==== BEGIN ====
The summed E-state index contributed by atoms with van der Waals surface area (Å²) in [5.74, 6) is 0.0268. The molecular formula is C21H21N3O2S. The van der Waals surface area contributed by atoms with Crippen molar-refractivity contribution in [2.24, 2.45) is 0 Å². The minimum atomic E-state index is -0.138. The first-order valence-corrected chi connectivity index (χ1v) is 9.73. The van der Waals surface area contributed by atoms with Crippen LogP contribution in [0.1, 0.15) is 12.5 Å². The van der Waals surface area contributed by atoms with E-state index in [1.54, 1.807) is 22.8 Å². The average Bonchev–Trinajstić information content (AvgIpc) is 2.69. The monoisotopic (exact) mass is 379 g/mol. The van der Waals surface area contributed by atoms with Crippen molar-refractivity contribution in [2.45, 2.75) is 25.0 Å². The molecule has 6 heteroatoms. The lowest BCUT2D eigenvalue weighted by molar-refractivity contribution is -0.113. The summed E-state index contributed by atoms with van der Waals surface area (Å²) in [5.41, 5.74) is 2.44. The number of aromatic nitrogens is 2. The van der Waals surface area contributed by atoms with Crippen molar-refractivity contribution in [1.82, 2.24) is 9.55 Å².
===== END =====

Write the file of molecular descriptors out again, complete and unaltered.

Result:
The summed E-state index contributed by atoms with van der Waals surface area (Å²) in [5.74, 6) is 0.0268. The molecular formula is C21H21N3O2S. The van der Waals surface area contributed by atoms with Crippen molar-refractivity contribution in [2.24, 2.45) is 0 Å². The minimum atomic E-state index is -0.138. The first-order valence-corrected chi connectivity index (χ1v) is 9.73. The van der Waals surface area contributed by atoms with Crippen LogP contribution in [0.1, 0.15) is 12.5 Å². The van der Waals surface area contributed by atoms with E-state index in [1.54, 1.807) is 22.8 Å². The average Bonchev–Trinajstić information content (AvgIpc) is 2.69. The monoisotopic (exact) mass is 379 g/mol. The van der Waals surface area contributed by atoms with Crippen molar-refractivity contribution in [2.45, 2.75) is 25.0 Å². The molecule has 6 heteroatoms. The lowest BCUT2D eigenvalue weighted by molar-refractivity contribution is -0.113. The summed E-state index contributed by atoms with van der Waals surface area (Å²) in [5.41, 5.74) is 2.44. The number of aromatic nitrogens is 2. The van der Waals surface area contributed by atoms with Crippen molar-refractivity contribution in [1.82, 2.24) is 9.55 Å².